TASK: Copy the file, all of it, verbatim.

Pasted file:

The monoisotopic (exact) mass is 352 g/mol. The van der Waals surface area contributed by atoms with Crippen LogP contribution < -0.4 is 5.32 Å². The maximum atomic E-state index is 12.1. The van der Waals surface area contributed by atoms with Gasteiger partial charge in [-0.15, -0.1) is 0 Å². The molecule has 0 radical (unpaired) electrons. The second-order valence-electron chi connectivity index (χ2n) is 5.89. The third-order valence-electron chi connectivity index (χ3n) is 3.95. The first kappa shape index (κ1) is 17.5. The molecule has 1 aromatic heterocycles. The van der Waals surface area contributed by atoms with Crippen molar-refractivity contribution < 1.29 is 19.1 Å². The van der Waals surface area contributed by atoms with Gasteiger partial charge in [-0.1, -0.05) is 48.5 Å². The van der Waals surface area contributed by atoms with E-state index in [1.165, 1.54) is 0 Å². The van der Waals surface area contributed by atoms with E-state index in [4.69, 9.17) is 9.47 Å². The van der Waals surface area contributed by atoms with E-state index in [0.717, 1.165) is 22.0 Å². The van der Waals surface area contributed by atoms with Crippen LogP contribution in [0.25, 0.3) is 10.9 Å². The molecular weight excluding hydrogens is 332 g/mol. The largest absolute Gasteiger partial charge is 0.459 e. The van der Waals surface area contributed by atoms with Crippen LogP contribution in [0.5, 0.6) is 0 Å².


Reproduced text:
The monoisotopic (exact) mass is 352 g/mol. The van der Waals surface area contributed by atoms with Crippen LogP contribution < -0.4 is 5.32 Å². The maximum atomic E-state index is 12.1. The van der Waals surface area contributed by atoms with Gasteiger partial charge in [-0.15, -0.1) is 0 Å². The molecule has 0 radical (unpaired) electrons. The second-order valence-electron chi connectivity index (χ2n) is 5.89. The third-order valence-electron chi connectivity index (χ3n) is 3.95. The first kappa shape index (κ1) is 17.5. The molecule has 1 aromatic heterocycles. The van der Waals surface area contributed by atoms with Crippen molar-refractivity contribution < 1.29 is 19.1 Å². The van der Waals surface area contributed by atoms with Gasteiger partial charge in [-0.1, -0.05) is 48.5 Å². The van der Waals surface area contributed by atoms with E-state index in [1.165, 1.54) is 0 Å². The van der Waals surface area contributed by atoms with E-state index in [4.69, 9.17) is 9.47 Å². The van der Waals surface area contributed by atoms with E-state index in [0.717, 1.165) is 22.0 Å². The van der Waals surface area contributed by atoms with Crippen LogP contribution in [0.25, 0.3) is 10.9 Å². The molecular weight excluding hydrogens is 332 g/mol. The largest absolute Gasteiger partial charge is 0.459 e. The van der Waals surface area contributed by atoms with Crippen LogP contribution in [0.5, 0.6) is 0 Å².